DP8477 | Peer Effects in Education, Sport, and Screen Activities: Local Aggregate or Local Average?

Publication Date

01/07/2011

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Abstract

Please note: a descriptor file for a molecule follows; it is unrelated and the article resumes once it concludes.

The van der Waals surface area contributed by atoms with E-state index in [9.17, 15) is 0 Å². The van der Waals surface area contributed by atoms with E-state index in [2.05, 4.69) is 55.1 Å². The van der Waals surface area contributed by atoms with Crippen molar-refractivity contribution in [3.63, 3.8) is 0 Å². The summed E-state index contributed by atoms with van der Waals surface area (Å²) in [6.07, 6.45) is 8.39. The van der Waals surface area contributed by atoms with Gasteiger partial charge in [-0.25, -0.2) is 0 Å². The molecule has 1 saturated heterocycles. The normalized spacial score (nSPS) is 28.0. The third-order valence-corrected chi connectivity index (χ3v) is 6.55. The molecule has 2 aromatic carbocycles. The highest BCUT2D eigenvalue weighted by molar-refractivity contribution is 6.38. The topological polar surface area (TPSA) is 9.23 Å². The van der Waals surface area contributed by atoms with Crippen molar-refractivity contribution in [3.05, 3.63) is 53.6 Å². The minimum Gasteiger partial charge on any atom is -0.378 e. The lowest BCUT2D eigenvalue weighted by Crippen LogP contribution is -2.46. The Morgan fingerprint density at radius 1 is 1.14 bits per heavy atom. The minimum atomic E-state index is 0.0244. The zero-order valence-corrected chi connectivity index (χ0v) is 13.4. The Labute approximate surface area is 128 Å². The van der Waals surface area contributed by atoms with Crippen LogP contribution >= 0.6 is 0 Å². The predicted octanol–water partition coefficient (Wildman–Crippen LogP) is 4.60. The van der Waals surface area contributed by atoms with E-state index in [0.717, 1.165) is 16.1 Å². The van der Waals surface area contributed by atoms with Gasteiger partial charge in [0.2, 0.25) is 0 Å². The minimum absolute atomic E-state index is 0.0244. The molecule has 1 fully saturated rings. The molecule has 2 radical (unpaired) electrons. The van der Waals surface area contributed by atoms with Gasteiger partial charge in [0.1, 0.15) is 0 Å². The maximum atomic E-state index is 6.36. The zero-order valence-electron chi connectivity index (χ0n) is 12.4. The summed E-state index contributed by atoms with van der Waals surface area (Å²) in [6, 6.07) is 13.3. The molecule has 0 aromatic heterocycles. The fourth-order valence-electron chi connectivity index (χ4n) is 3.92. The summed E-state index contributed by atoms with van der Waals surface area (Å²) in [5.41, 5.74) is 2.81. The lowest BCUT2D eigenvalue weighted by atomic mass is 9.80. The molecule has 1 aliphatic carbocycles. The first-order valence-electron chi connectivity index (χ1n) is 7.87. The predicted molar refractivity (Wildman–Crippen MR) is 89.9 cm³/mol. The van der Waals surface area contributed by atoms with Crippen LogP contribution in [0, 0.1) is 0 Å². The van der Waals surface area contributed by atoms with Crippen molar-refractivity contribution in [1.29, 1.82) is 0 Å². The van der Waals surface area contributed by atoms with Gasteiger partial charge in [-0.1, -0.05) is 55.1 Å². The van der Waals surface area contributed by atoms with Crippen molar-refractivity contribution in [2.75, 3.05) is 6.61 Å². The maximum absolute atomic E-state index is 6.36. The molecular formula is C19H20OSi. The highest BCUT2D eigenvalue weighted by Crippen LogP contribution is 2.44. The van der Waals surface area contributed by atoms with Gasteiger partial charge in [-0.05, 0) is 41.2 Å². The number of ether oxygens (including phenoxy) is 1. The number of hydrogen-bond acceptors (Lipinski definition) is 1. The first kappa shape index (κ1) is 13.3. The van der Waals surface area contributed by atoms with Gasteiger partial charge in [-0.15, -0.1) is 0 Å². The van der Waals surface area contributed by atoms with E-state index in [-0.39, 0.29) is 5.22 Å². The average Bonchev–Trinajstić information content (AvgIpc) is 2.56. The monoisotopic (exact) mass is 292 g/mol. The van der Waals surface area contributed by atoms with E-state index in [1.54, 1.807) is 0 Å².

We develop two different social network models with different economic foundations. In the local-aggregate model, it is the sum of friends' efforts in some activity that affects the utility of each individual while, in the local-average model, it is costly to deviate from the average effort of friends. Even though the two models are fundamentally different in terms of behavioral foundation, their implications in terms of Nash equilibrium are relatively close since only the adjacency (social interaction) matrix differs in equilibrium, one being the row-normalized version of the other. We test these alternative mechanisms of social interactions to study peer effects in education, sport and screen activities for adolescents in the United States using the AddHealth data. We extend Kelejian's (2008) J test for spatial econometric models helping differentiate between these two behavioral models. We find that peer effects are not significant for screen activities (like e.g. video games). On the contrary, for sport activities, we find that students are mostly influenced by the aggregate activity of their friends (local-aggregate model) while, for education, we show that both the aggregate performance at school of friends and conformism matter, even though the magnitude of the effect is higher for the latter.